Chicago

Drew Peterson Again Seeking to Have Murder Conviction Reversed

The move comes almost exactly one year from the day the U.S. Supreme Court declined to hear Peterson's appeal

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Drew Peterson wants a federal judge to reverse his 2012 murder conviction in the drowning death of his third wife.

Peterson's attorney, Steve Greenberg, filed a motion in Chicago on Sunday asking that the court re-examine the murder case. The 65-year-old former Bolingbrook police officer is currently serving a 38-year sentence in the death of his third wife, Kathleen Savio and a 40-year sentence for plotting to kill Will County State's Attorney James Glasgow. Peterson is also a suspect in the 2007 disppearance of his fourth wife, Stacy Peterson, but he has not been charged in the case. 

The move comes almost exactly one year from the day the U.S. Supreme Court declined to hear Peterson's appeal. 

The latest motion, called a petition for writ of habeas corpus, centers around the court testimony of divorce attorney Harry Smith who was contacted by Stacy Peterson. Smith testified that Stacy had asked if she would "benefit in the divorce if she accused Drew of killing Kathleen." It was Smith's testimony that brought Stacey's financial motives to light.

The motion also alleges that Peterson was deprived of effective assistance in counsel. In November 2007, Joel Brodsky represented Peterson and the motion alleges instead of advising Peterson to remain quiet, Brodsky devised a "joint media agreement" in which Brodsky would receive 85 percent of proceeds from "harmful public appearances," which were entered as evidence at the murder trial.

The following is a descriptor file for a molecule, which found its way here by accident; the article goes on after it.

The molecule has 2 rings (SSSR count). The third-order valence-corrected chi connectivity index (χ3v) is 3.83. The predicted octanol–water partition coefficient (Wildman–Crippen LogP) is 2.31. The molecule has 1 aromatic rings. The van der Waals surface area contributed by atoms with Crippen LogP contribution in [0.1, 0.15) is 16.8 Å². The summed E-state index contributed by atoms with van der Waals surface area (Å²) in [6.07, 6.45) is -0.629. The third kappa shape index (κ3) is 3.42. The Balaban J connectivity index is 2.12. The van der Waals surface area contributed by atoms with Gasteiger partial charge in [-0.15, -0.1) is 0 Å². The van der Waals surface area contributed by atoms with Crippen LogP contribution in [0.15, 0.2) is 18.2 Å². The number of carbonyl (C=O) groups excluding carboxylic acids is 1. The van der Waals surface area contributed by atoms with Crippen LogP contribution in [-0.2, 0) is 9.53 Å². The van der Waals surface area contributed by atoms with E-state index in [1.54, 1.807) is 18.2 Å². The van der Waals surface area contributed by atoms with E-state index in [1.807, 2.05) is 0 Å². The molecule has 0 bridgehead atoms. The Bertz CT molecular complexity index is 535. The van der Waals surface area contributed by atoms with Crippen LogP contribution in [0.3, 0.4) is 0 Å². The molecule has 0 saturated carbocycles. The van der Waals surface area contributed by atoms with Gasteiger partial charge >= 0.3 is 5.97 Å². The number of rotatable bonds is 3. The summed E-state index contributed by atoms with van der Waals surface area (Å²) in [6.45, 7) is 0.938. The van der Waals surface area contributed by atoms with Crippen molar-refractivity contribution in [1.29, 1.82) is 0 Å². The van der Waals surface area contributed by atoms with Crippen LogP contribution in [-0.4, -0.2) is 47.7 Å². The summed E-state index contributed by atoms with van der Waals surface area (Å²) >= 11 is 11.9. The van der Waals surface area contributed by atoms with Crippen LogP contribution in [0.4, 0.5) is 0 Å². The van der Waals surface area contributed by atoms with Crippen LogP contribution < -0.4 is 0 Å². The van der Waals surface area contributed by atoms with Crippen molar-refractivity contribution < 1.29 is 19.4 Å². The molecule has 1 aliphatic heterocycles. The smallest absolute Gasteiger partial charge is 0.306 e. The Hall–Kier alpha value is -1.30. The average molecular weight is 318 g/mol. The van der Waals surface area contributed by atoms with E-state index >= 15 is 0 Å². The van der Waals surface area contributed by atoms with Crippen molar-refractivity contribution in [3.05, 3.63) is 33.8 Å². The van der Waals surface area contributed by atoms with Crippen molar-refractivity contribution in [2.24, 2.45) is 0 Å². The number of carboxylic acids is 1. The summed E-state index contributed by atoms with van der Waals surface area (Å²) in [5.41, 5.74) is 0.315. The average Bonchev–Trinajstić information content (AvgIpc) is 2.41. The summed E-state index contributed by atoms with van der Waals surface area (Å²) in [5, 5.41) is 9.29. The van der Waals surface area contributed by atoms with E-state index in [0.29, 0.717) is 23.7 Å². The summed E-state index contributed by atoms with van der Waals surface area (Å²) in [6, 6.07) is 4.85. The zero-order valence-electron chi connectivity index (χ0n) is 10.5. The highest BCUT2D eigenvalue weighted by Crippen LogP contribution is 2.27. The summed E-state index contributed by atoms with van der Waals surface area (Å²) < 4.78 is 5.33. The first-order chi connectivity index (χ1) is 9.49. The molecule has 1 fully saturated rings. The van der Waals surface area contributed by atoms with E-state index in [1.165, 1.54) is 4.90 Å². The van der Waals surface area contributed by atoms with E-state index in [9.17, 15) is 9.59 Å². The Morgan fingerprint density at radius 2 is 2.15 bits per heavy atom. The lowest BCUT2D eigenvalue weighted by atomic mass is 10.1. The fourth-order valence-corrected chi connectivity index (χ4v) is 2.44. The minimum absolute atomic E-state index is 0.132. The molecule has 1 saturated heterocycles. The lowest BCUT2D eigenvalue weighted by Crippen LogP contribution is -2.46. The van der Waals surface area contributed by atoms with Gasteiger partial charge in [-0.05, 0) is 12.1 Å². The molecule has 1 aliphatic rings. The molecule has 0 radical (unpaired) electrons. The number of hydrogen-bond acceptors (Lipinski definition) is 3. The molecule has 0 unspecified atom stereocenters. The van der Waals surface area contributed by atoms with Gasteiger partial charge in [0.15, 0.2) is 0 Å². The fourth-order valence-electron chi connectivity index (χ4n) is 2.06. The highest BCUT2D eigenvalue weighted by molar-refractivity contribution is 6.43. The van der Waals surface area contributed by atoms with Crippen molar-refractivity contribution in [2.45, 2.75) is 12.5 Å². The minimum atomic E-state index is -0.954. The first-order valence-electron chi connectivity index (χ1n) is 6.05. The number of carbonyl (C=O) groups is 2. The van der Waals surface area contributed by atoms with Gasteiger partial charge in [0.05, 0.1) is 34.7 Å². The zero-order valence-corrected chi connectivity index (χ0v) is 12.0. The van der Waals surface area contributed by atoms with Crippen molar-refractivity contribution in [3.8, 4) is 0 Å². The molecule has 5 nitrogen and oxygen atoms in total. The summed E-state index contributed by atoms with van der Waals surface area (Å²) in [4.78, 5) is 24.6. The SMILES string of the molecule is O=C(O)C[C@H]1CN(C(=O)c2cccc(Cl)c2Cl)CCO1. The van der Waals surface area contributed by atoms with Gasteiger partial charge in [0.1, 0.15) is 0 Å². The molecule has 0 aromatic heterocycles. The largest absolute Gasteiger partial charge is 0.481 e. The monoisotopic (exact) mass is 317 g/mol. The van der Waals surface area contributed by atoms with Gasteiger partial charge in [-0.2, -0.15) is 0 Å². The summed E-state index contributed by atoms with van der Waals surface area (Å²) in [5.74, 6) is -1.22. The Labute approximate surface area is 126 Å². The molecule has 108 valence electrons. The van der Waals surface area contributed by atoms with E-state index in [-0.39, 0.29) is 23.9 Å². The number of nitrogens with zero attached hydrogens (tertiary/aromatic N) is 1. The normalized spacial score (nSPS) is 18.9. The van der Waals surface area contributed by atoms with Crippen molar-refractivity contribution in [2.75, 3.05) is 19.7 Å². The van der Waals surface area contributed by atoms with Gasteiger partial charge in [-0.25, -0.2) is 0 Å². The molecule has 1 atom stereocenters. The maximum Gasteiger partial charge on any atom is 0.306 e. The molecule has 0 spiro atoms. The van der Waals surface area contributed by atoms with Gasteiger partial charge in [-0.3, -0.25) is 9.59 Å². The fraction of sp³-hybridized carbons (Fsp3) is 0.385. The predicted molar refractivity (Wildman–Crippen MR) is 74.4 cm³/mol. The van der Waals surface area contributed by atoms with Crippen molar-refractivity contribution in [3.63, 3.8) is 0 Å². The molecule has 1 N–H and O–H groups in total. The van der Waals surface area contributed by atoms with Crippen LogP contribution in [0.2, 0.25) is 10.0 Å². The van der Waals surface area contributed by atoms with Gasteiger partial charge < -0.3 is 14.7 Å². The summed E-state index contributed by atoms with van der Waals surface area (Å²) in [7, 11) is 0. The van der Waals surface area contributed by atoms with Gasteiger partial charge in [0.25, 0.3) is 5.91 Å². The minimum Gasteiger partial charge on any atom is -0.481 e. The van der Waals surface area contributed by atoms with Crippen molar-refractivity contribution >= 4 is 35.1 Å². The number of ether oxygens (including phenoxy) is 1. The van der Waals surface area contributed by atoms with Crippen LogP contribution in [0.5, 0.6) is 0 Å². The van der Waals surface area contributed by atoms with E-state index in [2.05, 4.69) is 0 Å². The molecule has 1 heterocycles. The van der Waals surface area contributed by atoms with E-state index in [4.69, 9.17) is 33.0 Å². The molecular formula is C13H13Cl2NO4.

The U.S. Supreme court in 2018 refused to take up Peterson's bid and two previous rulings by the Illinois Supreme Court rejected the appeal of his 2012 conviction. Peterson is currently serving his sentence till 2081 in a Indiana federal prison.

“The Trial Court, the Illinois Appellate Court, and the Illinois Supreme Court, have unanimously rejected Peterson’s claim of ineffective assistance of counsel," Brodsky said in a statement Monday. "The reasons that Peterson was convicted have nothing to do with me or any of his counsel. The Illinois Supreme Court put a great deal of work into its well written Opinion, and anyone who wants to know why Peterson was convicted should read it.”

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